Undergraduate Students

Info for potential undergraduate Research Assistants

What does an RA do?

SML RAs typically collect and manage data, run experiments or interview participants, evaluate literature in communication and related fields, produce literature reviews and annotated bibliographies, and analyze or code collected data.  RAs who have demonstrated ability with these tasks will have the opportunity to help design experiments and even write papers for publication.

What are the requirements for being an RA?

We suggest that RAs take COMM/INFO 2450, as this course offers an overview of the theories that underlie a lot of our work.  Being an RA also requires hard work and commitment; in fact, working as an RA for credit requires the same (or more) time commitment as taking a class. Therefore, our most stringent requirements for RAs are time management and communication skills.  That is, you need to be responsible about making sure you have the time you need to complete research tasks and attend Lab meetings.  General lab meetings will be at a fixed (mandatory!) time each week, but you should also expect to make time to meet with task groups for any specific projects that you take on.  You will also need to be dependable and communicate well with your research group – not just about your ideas, but about your needs and your availability.  Some projects have more specific requirements for skills or qualifications; these will be mentioned in the position descriptions.  In general, we will teach you the technical or manual skills you need to succeed as an RA.

What is the time commitment?

One research credit (in COMM 2990/COMM 4990/INFO 4900) is the equivalent of three hours per week of work.  We prefer that students sign up for 3 credits, which generally amounts to 8-10 hours of work per week.  In most circumstances, you won’t have to be physically present in the Lab for that many hours – much of the work that we will ask you to do is self-directed.  We suggest blocking off two hours per day on weekdays in your planner or calendar and then evaluating whether you’ll have the time to commit both to research and to the rest of your classes and activities. The only mandatory in-lab time commitment will be the weekly RA meeting (SP ’19 it is Fridays at 1:30PM) and completing two of your registered research hours in the SML every week.

How are RAs graded?

You will be graded mainly on your level of participation in your team or project, including on how well you communicate with your group.  Flaking out on your group or making commitments and breaking them without explanation will hurt your grade, holding yourself accountable for the tasks you’re assigned will help your grade.  You will also be asked to write a short reflection paper at the end of the semester that summarizes what you’ve learned.  The level of thought and completeness given to this paper will also factor into your grade.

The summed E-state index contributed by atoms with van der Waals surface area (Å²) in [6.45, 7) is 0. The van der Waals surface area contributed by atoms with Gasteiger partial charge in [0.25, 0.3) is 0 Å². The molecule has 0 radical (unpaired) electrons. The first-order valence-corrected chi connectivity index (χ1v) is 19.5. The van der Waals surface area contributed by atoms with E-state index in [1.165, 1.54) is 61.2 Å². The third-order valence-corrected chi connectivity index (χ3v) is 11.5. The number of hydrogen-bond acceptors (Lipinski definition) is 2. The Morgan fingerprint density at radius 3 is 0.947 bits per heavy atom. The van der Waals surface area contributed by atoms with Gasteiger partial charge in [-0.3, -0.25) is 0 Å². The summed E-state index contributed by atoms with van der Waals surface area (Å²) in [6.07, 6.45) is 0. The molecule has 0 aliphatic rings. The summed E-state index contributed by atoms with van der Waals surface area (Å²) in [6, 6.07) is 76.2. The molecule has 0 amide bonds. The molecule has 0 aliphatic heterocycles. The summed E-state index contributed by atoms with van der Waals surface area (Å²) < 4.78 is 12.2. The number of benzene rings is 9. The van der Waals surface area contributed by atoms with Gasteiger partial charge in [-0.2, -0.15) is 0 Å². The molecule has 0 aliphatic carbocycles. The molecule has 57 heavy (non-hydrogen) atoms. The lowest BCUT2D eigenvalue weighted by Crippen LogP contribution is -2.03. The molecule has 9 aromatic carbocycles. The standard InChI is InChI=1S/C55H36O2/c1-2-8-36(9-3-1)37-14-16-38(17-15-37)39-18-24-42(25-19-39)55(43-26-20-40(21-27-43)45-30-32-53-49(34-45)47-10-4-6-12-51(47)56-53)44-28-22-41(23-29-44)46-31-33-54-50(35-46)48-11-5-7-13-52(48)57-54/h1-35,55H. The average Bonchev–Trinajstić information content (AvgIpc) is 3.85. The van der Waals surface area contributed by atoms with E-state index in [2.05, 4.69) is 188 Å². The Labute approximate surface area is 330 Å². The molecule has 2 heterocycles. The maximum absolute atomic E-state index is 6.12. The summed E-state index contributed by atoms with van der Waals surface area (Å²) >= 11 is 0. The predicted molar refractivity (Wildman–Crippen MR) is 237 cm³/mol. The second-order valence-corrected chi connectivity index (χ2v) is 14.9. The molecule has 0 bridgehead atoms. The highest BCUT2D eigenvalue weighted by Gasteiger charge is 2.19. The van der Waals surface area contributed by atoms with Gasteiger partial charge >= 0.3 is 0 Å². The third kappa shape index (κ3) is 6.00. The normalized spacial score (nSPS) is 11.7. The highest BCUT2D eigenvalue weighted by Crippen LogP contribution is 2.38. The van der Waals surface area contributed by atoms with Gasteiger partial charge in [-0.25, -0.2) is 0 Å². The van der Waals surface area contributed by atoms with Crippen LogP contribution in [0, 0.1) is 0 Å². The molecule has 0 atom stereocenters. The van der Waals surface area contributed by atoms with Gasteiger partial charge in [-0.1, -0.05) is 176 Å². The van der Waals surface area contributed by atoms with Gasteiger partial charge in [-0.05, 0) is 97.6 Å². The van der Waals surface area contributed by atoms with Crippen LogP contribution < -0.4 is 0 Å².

How can I apply to be an RA?

Please fill out the Undergraduate RA Online Application form.  If you have already filled it out, there’s no need to do it again.

I applied for a position, but I didn’t get it. 🙁

That’s okay! There are always more applicants than there are open positions. Preference is usually given to students who have demonstrated a commitment to research in the past. If you don’t get matched with a project this semester, please don’t get discouraged – we’re always starting up new projects, so be sure to check back in future semesters.

Can I do an Honors thesis?

If you are a student in the Department of Communication and interested in an honors thesis, we encourage you to join the lab as early as possible, as good honors thesis work usually requires advance planning. If this is something that you’re interested in, we highly recommend a few semesters of research experience before you begin your thesis. It is generally in the second or third year when students begin conceptualizing their study, during the third when it is conducted, and during the fourth when the writing is done. Unfortunately, for those that join the lab after junior year, it is often too late to produce a thesis.

Can I get a letter of recommendation?

If you have worked in the lab for several semesters or taken a class with Professor Bazarova, we would be more than happy to write a letter of recommendation for you with at least 3 weeks notices prior to the deadline.

I still have questions.

Please email the Lab Director, Dr. Natalie Bazarova, at nnb8@cornell.edu with questions.